There are boxes everywhere in my apartment. As I stuff one more tablecloth into the latest box to close it, I can’t help but drift in my mind to all the changes and transitions that I have gone through in my life — some positive ones and some negative ones as well.
Tomorrow is the end of over ten years of living alone. I am moving in with my sweetheart into our new home in Roslyn. I am grateful, yet sometimes the fear of the unknown surfaces.
What I am realizing in the process is that change even chosen lovingly is not very easy. Instinctively we want to repel it and go back to our comfort zone.
Although intellectually I know and understand that “the only thing constant is change”, I still have butterflies!
I ask myself, “What is it about the world that can seem so threatening when change happens?” Why is it that many of us are instantly repelled by the thought of change?
Clearly, we do get comfortable in the way we are doing things, even when that way is far from ideal. Then, when something takes us out of our comfort zone — loss of job, promotion to a new job, moving to a new town, whatever it is — we feel uncomfortable because we are not sure what is ahead, and how we will handle it.
Winston Churchill said: “A pessimist sees difficulty in every opportunity; an optimist sees opportunity in every difficulty”. I wonder if he was always an optimist!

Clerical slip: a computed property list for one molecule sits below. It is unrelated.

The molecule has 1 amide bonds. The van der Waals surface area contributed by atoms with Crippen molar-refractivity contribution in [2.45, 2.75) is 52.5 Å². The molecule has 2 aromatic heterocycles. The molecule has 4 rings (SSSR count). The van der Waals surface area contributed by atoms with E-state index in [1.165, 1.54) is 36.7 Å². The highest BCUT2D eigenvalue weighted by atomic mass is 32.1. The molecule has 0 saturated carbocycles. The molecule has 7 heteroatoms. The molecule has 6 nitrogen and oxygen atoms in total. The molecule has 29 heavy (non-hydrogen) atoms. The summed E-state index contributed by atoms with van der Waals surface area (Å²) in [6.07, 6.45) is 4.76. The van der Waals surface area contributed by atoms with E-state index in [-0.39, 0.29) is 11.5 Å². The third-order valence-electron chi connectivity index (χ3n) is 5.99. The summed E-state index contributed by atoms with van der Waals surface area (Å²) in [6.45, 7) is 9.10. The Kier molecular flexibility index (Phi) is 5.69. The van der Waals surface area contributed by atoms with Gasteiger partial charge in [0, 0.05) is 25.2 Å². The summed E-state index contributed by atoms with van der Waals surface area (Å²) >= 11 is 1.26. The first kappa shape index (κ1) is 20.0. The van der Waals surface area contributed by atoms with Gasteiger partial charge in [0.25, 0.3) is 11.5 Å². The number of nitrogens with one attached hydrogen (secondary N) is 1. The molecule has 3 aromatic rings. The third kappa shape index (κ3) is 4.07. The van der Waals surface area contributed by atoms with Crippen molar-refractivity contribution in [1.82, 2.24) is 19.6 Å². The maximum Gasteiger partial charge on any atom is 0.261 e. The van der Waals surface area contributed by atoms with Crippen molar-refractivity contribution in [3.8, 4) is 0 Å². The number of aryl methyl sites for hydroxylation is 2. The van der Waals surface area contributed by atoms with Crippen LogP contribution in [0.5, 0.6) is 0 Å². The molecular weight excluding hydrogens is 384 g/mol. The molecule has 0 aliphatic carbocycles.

In Eastern thinking one of the main teachings is that everything in life is impermanent. And the Western expression is nearly as ancient: “the only thing constant is change” was originally written by Heraclitus, the pre-Socratic philosopher.
The good and the not-so-good (or just-plain-terrible) do not last; everything exists only for a finite time. That is a fact of life and to resist that fact does not help, because it does not change the reality. This reality has deep meaning for us as human beings.
When we accept the fact that nothing lasts forever, we are far better equipped for the journey. Struggle occurs when we resist reality, so the best way to end the struggle is to fully embrace the impermanence in life.
Upon reflection, I suddenly realize that I can re-interpret my feelings of the butterflies as anticipation of a new adventure. With this shift, I am open to the good that is coming my way, and I feel joyful anticipation in my heart. I observe in myself two simultaneous experiences: anticipation anxiety, and joyful anticipation. And it is good.
Changes are generally more challenging when change is due to a so-called negative event; the ability to go from resisting change to embracing change is still possible, although it may not happen overnight.
So the next time you are faced with an experience which causes your reality to change, for “better” or “worse”, please take a deep breath, take a step back and embrace the opportunity. Embrace each moment.
“It is not the strongest of the species that survives, nor the most intelligent, but the one most responsive to change.” ~ Charles Darwin
If we could learn to understand change as the fundamental reality of our lives, we could live happier and feel more fulfilled.
I am working on it!